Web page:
Journal of Emergencies, Trauma, and Shock
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Year : 2011  |  Volume : 4  |  Issue : 1  |  Page : 58-63

Determinants of mortality in trauma patients following massive blood transfusion

1 Laboratory Medicine & Blood Bank, Jai Prakash Narayan Apex Trauma Centre, AIIMS, New Delhi, India
2 Department of Biostatistics, AIIMS, New Delhi, India

Correspondence Address:
Arulselvi Subramanian
Laboratory Medicine & Blood Bank, Jai Prakash Narayan Apex Trauma Centre, AIIMS, New Delhi
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Source of Support: None, Conflict of Interest: None

DOI: 10.4103/0974-2700.76839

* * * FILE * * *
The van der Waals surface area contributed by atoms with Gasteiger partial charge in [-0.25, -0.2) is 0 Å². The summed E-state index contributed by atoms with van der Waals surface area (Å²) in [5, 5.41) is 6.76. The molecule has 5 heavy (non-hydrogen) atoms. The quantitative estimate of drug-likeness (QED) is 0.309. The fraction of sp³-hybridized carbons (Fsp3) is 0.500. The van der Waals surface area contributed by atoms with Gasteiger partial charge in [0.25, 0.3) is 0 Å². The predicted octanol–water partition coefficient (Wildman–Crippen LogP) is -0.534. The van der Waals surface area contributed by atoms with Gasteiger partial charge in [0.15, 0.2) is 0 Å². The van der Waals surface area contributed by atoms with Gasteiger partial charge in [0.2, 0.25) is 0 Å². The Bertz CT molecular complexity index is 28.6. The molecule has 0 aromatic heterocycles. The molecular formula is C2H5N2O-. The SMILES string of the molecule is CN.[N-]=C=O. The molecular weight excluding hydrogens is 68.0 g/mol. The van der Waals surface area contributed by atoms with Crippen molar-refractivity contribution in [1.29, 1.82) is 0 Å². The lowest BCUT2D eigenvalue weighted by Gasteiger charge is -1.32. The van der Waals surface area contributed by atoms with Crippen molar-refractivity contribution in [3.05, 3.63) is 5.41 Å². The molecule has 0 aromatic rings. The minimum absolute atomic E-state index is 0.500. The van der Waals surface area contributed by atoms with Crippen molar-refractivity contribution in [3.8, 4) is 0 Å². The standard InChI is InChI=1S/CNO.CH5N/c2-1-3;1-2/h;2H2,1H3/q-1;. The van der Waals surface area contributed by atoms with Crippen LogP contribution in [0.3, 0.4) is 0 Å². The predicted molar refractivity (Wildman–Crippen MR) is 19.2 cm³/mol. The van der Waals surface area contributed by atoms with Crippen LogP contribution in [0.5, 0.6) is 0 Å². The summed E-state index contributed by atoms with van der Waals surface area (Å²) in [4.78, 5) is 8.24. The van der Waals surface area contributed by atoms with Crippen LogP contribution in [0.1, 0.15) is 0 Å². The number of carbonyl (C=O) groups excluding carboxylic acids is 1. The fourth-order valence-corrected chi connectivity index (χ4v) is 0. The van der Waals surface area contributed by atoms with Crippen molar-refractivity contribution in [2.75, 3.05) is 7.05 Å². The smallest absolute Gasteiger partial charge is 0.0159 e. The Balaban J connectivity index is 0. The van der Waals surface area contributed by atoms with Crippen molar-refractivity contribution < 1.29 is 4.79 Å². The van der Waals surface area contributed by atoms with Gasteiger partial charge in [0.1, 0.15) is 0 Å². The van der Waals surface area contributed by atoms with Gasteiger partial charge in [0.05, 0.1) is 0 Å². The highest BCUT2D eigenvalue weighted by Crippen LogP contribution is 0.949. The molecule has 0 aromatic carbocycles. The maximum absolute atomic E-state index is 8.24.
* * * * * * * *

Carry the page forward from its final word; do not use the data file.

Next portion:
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Aim : This study was designed to find out the factors influencing mortality in trauma patients receiving massive blood transfusion (MBT). Materials and Methods : Records of all patients admitted during December 2007 to November 2008 at a Level I Trauma Center emergency and who underwent massive transfusion (≥10 units of packed red cells in 24 h) were retrospectively analyzed. Death during the hospital stay was considered as the study outcome and various demographic, laboratory, and clinical parameters were included as its potential determinants. Statistical Analysis : Bivariate and multivariate logistic regression analyses were done to identify the risk factors associated with mortality. Results : Of the 4054 transfused patients who were admitted to the trauma center during the study period, 71 (1.8%) patients underwent massive transfusion. Of this, there were 37 survivors and 34 nonsurvivors (48%). The median overall ISS was 27 (22-34). The patients who died had shorter mean length of hospital stay, shorter mean duration of intensive care unit (ICU) stay, and low admission Glasgow Coma Scale (GCS) compared to the survivors (P < 0.01). The mean prothrombin time (PT) and the mean activated partial thromboplastin time was significantly high (P < 0.01) among nonsurvivors. Total leukocyte count (TLC ≥ 10,000 cells/cubic mm), GCS ≤ 8, the presence of coagulopathy and major vascular surgery were the four independent determinants of mortality in multivariate logistic regression analysis. The FFP:PRBC (fresh frozen plasma:packed red cells) ratio and PC:PRBC (platelet concentrate:packed red cells) ratio calculated in our study was not statistically significant in correlation to the in hospital mortality. Conclusions : Overall mortality among the MBT patients was comparable with the studies in the literature. Mortality is not affected by the amount of packed red cells given in the first 12 h and the total number of packed red cells transfused. Prospective studies are required to further validate the determinants of mortality and establish guidelines for MBT.

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